We exited and ate leftovers in cold shade, near an old theater. I felt the bump on my forehead where I fell the night before, about to lean on the shower wall in the bathroom. There was no wall.

The ride to the airport was the end of the world.

December 27, 2014

“The laughter of friends on the path ahead / or heard from another room / so normal and present, so light and healthy, / so oblivious to anyone’s ending.”



Alexa Wybraniec

Alexa studies journalism, media and French at Rutgers University. She is abroad at Sciences Po for her third year of college. Check back every other Monday for a new post and connect on Twitter.

charlie 1

Nous sommes tous Charlie – A response to the 1/7/14 Terrorist Attack

(Photo by www.sltrib.com)

Driving at 7am yesterday morning, I did something I rarely do; I turned on talk radio. Because I am too lazy to pull up my car antenna up, I get really lousy reception on the radio, especially for AM or talk radio. But yesterday I had this nagging urge to listen to something smoother than Eminem, my usual morning commute music, even if it meant listening to a crackling voice. When I turned on the radio, instead of the crackling sound of the banal talk of the Congress “rebellion”, I heard something in crystal clear reception that made my heart race. Paris was attacked.

paris attack(Paris under attack in a video game. It wasn’t exactly like this but it feels like it was. Photo by gamingbolt.com)

I couldn’t believe it. Then the radio host announced that the attack had occurred just a few hours before during lunchtime in France. For a moment, I was actually more shocked that there were French employees still in the office at lunch time than over the crime itself. Like I’ve mentioned before, I don’t eat breakfast first thing when I wake up so I’m not my most compassionate because I’m hangry (that’s hungry + angry). I listened to the very American radio host butcher his way through pronunciations of French headlines and comics. News cap: a group of jihadistes opened fire in Charlie Hebdo, a French satirical newspaper, office killing about 10 people than 2 police officers afterwards while fleeing the scene and critically injuring a few others more. Why did they do this? Because they were offended by a satirical cartoon. I’ll be honest with you, the newspapers’ political cartoons seem to be in bad taste but it’s just a cartoon. That’s it. There is never a good reason to kill or be killed but this one certainly has to take the prize for the most stupid reason to take a life.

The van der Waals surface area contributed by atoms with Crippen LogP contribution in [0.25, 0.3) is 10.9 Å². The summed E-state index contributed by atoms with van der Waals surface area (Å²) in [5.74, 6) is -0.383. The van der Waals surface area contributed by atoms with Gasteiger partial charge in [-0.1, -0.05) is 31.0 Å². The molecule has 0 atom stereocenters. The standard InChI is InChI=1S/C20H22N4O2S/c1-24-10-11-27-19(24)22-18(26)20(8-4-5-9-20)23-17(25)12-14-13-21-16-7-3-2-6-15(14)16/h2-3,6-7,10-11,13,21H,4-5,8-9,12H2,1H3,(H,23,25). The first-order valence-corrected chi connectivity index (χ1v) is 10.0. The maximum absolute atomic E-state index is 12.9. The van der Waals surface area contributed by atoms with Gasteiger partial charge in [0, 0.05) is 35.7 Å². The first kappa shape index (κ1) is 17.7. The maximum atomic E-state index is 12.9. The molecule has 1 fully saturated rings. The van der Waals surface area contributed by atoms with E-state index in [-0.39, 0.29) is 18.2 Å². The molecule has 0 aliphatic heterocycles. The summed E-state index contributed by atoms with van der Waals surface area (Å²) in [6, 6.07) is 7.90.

kissing_hebdo(One of the offensive cartoons. I debated about showing it because they are bad taste but let freedom ring- #JeSuisCharlie. Photo by www.theglobeandmail.com)

This is a very sad time for our Parisian friends and long time ally. I normally advise students to avoid demonstrations in Paris but this is one that I would join in if I was there right now. Freedom of press / speech is a fundamental belief in Western culture. It’s how we keep each other in line; how we point out the hypocrisies and injustices of our society as a means to bring it to light and find a solution; how we have fun. These weren’t politicians or people who were causing great harm. These were a couple of jokesters who liked to poke fun to get people to think. In the streets of almost every major city in France last night, people gathered together holding up signs saying “Je suis Charlie [for Hebdo]” and holding candlelit vigils. That’s one of the things I love about French culture. They can rally tens of thousands of their closest friends in support for any cause at any given moment. It’s not just Paris that is mourning; it’s the entire country. In support of our French brethren, I say out loud that je suis Charlie, but the reality is that he is all of us.

Please send your thoughts, prayers, and wishes to our French friends at this difficult time. Your support is needed.


Talking About Race in French

(Photo by: memespp.com)

It’s true that a new year does bring a new start. January was a really big turning moment for me when I was studying abroad. It was when I really started to get comfortable, and might I say, excel, in French. It was in January that I noticed my conversations with Tatie no longer had 5 minute pauses in between each sentence, during which I would fervently look up words in the dictionary that we kept next to the table. This was the time when I was finally able to hold a somewhat adult conversation that showcased how I did have a higher intellect than a 5 year old. The January that I spent in Paris was also the time that the American primary presidential elections were taking place. From January to March, all the major French news channels were covering what was happening on the other side of the Atlantic. Who was running? Who did the Americans think had a chance of becoming the next Chef d’état? It was during this coverage that the world first came across Barack Obama.

 President_Barack_Obama(President Obama. Photo by en.wikipedia.org)